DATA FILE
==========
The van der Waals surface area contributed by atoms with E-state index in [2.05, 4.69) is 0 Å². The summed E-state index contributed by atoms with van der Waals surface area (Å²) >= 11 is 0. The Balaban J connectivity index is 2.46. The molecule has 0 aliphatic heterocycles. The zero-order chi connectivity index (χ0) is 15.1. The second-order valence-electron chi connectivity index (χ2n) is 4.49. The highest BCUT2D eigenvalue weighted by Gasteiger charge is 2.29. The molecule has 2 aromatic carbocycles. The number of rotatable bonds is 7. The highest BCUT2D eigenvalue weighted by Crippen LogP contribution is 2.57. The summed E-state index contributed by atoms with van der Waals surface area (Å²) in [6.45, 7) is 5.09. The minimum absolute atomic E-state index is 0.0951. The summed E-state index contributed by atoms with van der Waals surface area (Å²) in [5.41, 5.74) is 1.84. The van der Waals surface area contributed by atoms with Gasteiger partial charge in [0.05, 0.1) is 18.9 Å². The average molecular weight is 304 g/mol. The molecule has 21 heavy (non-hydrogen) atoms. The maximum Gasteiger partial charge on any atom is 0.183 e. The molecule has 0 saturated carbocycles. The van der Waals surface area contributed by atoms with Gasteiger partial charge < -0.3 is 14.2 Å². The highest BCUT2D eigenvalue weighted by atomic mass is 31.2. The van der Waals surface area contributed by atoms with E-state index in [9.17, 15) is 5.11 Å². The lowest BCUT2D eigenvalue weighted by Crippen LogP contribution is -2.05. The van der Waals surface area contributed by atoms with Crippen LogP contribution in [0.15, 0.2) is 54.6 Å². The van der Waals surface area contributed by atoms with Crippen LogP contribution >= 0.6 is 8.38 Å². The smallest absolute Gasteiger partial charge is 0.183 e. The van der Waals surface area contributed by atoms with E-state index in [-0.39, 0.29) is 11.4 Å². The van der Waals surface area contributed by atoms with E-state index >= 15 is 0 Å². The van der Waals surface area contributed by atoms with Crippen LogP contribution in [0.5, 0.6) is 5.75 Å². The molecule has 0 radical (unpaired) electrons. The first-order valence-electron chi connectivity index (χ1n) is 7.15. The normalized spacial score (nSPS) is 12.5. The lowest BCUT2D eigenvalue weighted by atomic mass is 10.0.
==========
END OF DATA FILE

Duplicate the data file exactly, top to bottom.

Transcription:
The van der Waals surface area contributed by atoms with E-state index in [2.05, 4.69) is 0 Å². The summed E-state index contributed by atoms with van der Waals surface area (Å²) >= 11 is 0. The Balaban J connectivity index is 2.46. The molecule has 0 aliphatic heterocycles. The zero-order chi connectivity index (χ0) is 15.1. The second-order valence-electron chi connectivity index (χ2n) is 4.49. The highest BCUT2D eigenvalue weighted by Gasteiger charge is 2.29. The molecule has 2 aromatic carbocycles. The number of rotatable bonds is 7. The highest BCUT2D eigenvalue weighted by Crippen LogP contribution is 2.57. The summed E-state index contributed by atoms with van der Waals surface area (Å²) in [6.45, 7) is 5.09. The minimum absolute atomic E-state index is 0.0951. The summed E-state index contributed by atoms with van der Waals surface area (Å²) in [5.41, 5.74) is 1.84. The van der Waals surface area contributed by atoms with Gasteiger partial charge in [0.05, 0.1) is 18.9 Å². The average molecular weight is 304 g/mol. The molecule has 21 heavy (non-hydrogen) atoms. The maximum Gasteiger partial charge on any atom is 0.183 e. The molecule has 0 saturated carbocycles. The van der Waals surface area contributed by atoms with Gasteiger partial charge < -0.3 is 14.2 Å². The highest BCUT2D eigenvalue weighted by atomic mass is 31.2. The van der Waals surface area contributed by atoms with E-state index in [9.17, 15) is 5.11 Å². The lowest BCUT2D eigenvalue weighted by Crippen LogP contribution is -2.05. The van der Waals surface area contributed by atoms with Crippen LogP contribution in [0.15, 0.2) is 54.6 Å². The van der Waals surface area contributed by atoms with Crippen LogP contribution >= 0.6 is 8.38 Å². The smallest absolute Gasteiger partial charge is 0.183 e. The van der Waals surface area contributed by atoms with E-state index in [-0.39, 0.29) is 11.4 Å². The van der Waals surface area contributed by atoms with E-state index >= 15 is 0 Å². The van der Waals surface area contributed by atoms with Crippen LogP contribution in [0.5, 0.6) is 5.75 Å². The molecule has 0 radical (unpaired) electrons. The first-order valence-electron chi connectivity index (χ1n) is 7.15. The normalized spacial score (nSPS) is 12.5. The lowest BCUT2D eigenvalue weighted by atomic mass is 10.0.